The Australian Communications and Media Authority (ACMA) have ruled that Radio Frequency Identification (RFID) devices with up to 4W of power may now be used in Australia in the 920-926MHz band.
This follows four years of testing on the use of 4W RFID devices by industry, led by GS1 Australia and the submission of test data to ACMA for review.
Radio Frequency Identification is a technology that allows the identification of tagged items using radio waves.
An RFID tag with a tiny computer chip, containing the Electronic Product Code (EPC), allows users to identify items. As no line of sight is required for RFID to read an EPC, the identification process is fast.
In Australia, the radio frequency spectrum is governed by the ACMA. The Ultra High Frequency (UHF) RFID services come under a Low Interference Potential Devices (LIPD) class licence, which until now has limited the use of RFID power to 1W between the 918 and 926 MHz band. Robustness of RFID performance is improved with an increase in the allowable power output.
GS1 Australia have developed industry-driven standards for the EPC in Australia and have lobbied with the ACMA for a regulatory change to bring Australia’s UHF RFID systems in line with international standards and regulations of other countries.
Three years ago, ACMA issued a scientific licence to GS1 Australia that enabled the organisation to issue third-party authorisations for the use of site-specific 4W power for trial to companies who wanted to implement RFID.
The purpose of the scientific licence was to gather data to assist ACMA to determine if an increase in power had any effect on devices of adjacent users of the spectrum. Reports on these trials and the results of scientific testing were submitted to the ACMA by GS1 Australia in 2007 and 2008.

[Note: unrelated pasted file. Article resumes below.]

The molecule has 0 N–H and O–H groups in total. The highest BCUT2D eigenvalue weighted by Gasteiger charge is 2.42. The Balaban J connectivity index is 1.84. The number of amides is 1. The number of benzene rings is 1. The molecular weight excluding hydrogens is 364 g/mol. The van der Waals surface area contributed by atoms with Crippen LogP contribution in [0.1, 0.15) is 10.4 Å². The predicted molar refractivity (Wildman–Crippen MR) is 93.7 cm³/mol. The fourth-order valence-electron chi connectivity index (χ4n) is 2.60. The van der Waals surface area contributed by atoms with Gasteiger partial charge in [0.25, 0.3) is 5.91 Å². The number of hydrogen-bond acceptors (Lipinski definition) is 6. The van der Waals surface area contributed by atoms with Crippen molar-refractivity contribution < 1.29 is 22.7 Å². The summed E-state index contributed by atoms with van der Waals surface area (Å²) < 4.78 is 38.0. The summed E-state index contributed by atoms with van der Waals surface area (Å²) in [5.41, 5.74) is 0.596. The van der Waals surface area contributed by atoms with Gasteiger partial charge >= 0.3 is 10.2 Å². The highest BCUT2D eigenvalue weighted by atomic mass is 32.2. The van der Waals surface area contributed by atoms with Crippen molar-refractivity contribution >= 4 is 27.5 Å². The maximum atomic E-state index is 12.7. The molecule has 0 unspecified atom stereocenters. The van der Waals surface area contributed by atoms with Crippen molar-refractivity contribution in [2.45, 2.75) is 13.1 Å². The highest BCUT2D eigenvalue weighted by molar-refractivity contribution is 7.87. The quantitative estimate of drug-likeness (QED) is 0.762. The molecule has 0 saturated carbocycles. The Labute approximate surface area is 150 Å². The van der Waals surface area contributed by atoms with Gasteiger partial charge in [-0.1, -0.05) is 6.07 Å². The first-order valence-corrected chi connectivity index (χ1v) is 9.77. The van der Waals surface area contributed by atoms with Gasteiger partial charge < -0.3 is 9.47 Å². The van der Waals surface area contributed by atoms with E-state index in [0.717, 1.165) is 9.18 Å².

In December 2008, the ACMA notified GS1 Australia that they had approved the use of RFID devices up to 4W of power between the 920 and 926 MHz band. This decision was published in the Commonwealth Government Notices Gazette on 15 January 2009.
According to GS1 Australia, the ACMA decision would improve the efficiency and greater ROI for companies who want to use EPC/RFID systems in their supply chain.
GS1 Australia observe that the decision to approve 4W removed a barrier to the adoption of EPC/RFID within Australia.
GS1 Australia, in conjunction with Australian Industry representative RFID vendors, users and industry associations, have developed an implementation guideline to assist companies that wish to use RFID devices with higher power.
The objective of this document is to provide a set of installation guidelines that can be used for the deployment, installation and commissioning of RFID readers operating up to 4W Effective Isotropic Radiated Power (EIRP) in Australia and to reduce interference to Global System for Mobile Communications (GSM) cellular mobile phone networks.